A Memory of Violets: A Novel of London’s Flower Sellers
“Given the awards she has already received, we are sure to hear much more from Hazel Gaynor—and that is a good thing.”
Ever since she played the part of Eliza Doolittle in her high school play, author Hazel Gaynor has been interested in the story and plight of London’s flower sellers.
Unlike the story of Eliza, this novel is no romanticized version of a most disenfranchised population—disabled orphans who make their living on the streets selling the dregs of flowers left behind by the retailers. Instead, the story depicts what happens when the main protector of the family dies (usually the mother). These children walked barefooted, an eight year old becoming the surrogate mother for a younger sister age four.
The author provides a strong sense of place and contrast. The flower sellers are subjected to the lowest form of food and shelter, yet in contrast, they are part of the immense beauty of the flower markets daily.
“They found themselves standing at North Hall and the covered flower market. For a moment, all thoughts of Florrie and Violette were forgotten as they stared at the site before them, every color and tone imaginable, represented by one bloom or another. Marguerite inhaled a deep lingering breath, savoring the sweet scent of stocks, violets and lavender. . . .
“Pretty, isn’t it,” Mary said. “You’d never think a sight so lovely could exist among all the poverty.”
Gaynor makes good use of sight, sound and smell (with the emphasis on the latter), as she takes us on this journey through the bowels of London, as Mrs. Ingram searches for Rosie’s older sister.
“‘We’re here, m’lady.’ Stepping from the carriage, the two women hurried across the cobbles, stepping around piles of rotting vegetable leaves and all manner of excrement—human or animal. . . . [Marguerite] kept her nosegay to her face but almost retched with the stench all the same, her eyes smarting.”
Only one character is based on an actual person in this vivid historical fiction. He is Mr. Shaw, who is determined to raise the standard of living for this population by providing shelter and new work skills. He raises funds for “the flower homes” and establishes an industry wherein older girls learn to create silk flowers—a trend becoming very popular in the late 1800s.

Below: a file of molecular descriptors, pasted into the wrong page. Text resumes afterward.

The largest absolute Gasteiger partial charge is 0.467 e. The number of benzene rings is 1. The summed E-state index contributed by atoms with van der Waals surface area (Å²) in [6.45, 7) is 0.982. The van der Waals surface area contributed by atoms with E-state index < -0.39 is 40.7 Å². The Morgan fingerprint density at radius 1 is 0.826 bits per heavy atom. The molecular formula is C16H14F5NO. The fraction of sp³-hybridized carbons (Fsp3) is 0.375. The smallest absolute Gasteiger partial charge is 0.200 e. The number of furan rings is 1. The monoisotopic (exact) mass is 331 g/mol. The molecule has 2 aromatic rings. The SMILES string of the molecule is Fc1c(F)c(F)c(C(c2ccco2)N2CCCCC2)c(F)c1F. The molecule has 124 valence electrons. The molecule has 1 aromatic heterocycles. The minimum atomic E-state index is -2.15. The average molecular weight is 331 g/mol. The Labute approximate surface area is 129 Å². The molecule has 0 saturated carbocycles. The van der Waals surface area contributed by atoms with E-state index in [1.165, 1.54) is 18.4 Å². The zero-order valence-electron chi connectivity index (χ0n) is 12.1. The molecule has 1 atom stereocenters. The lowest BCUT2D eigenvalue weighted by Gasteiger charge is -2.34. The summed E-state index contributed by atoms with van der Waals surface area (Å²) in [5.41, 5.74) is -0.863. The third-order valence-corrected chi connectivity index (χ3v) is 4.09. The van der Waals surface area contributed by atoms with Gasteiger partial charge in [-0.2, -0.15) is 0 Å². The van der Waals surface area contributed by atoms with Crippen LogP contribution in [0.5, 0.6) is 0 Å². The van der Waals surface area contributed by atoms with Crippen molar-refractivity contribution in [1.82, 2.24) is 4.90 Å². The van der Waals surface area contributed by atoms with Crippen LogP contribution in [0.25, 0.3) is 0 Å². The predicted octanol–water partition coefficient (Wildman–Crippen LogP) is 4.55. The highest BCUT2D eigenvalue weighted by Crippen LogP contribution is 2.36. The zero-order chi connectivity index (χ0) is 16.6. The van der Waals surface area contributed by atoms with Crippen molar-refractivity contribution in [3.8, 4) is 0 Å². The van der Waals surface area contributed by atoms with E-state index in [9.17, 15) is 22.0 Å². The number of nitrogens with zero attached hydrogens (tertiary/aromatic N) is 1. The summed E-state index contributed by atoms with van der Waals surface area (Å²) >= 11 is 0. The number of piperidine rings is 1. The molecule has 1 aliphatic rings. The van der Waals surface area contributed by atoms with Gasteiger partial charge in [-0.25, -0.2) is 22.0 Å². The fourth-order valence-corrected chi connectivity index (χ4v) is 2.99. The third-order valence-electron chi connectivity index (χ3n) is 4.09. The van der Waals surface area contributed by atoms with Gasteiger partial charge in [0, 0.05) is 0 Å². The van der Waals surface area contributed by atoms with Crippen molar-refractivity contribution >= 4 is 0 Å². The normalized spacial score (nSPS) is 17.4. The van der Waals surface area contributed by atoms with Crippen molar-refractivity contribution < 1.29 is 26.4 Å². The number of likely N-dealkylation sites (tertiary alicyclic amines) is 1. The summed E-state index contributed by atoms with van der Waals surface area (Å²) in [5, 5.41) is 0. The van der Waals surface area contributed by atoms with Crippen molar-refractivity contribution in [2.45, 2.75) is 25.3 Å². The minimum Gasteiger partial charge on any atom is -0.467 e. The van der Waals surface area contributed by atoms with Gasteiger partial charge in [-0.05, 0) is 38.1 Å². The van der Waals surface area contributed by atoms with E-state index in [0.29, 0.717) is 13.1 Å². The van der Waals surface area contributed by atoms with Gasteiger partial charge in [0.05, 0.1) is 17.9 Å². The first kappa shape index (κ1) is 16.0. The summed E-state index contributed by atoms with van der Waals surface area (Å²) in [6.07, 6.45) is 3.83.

Some readers might have given up the reading as too depressing; however, the key players make the story uplifting, conveying hope and an ironic sense of life renewing itself.
There are many other plot threads, all of which are neatly woven into the story. Secrets dominate, which adds to the suspense of the story, but also contributes to its quality.
There is, for example, Tilly, the main protagonist whom we meet as she travels from her home in the Lake District to become an assistant housemother at one of the flower homes. She leaves her home to escape her mother’s indifference and grapples with the guilt of running away from her disabled sister.
Florrie and Rosie—sisters and flower sellers—become orphans. Florrie migrates to the flower homes, and sadly Rosie disappears. Tilly discovers Florrie’s diary (many years later) at the flower home and sets out to learn the fate of Rosie. She learns much about herself in the process.
We are introduced to Mrs. Ingram, a benefactor of the Flower Homes. Her secret is revealed—both to her and others-- later in the story.
While the author is an accomplished freelance writer, A Memory of Violets is only her second published novel. Gaynor skillfully reveals selected details, keeping the reader informed, yet wondering—a mark of a talented writer. We learn of a time in London’s history that can inspire the reader without being preachy.
Given the awards she has already received, we are sure to hear much more from Hazel Gaynor—and that is a good thing.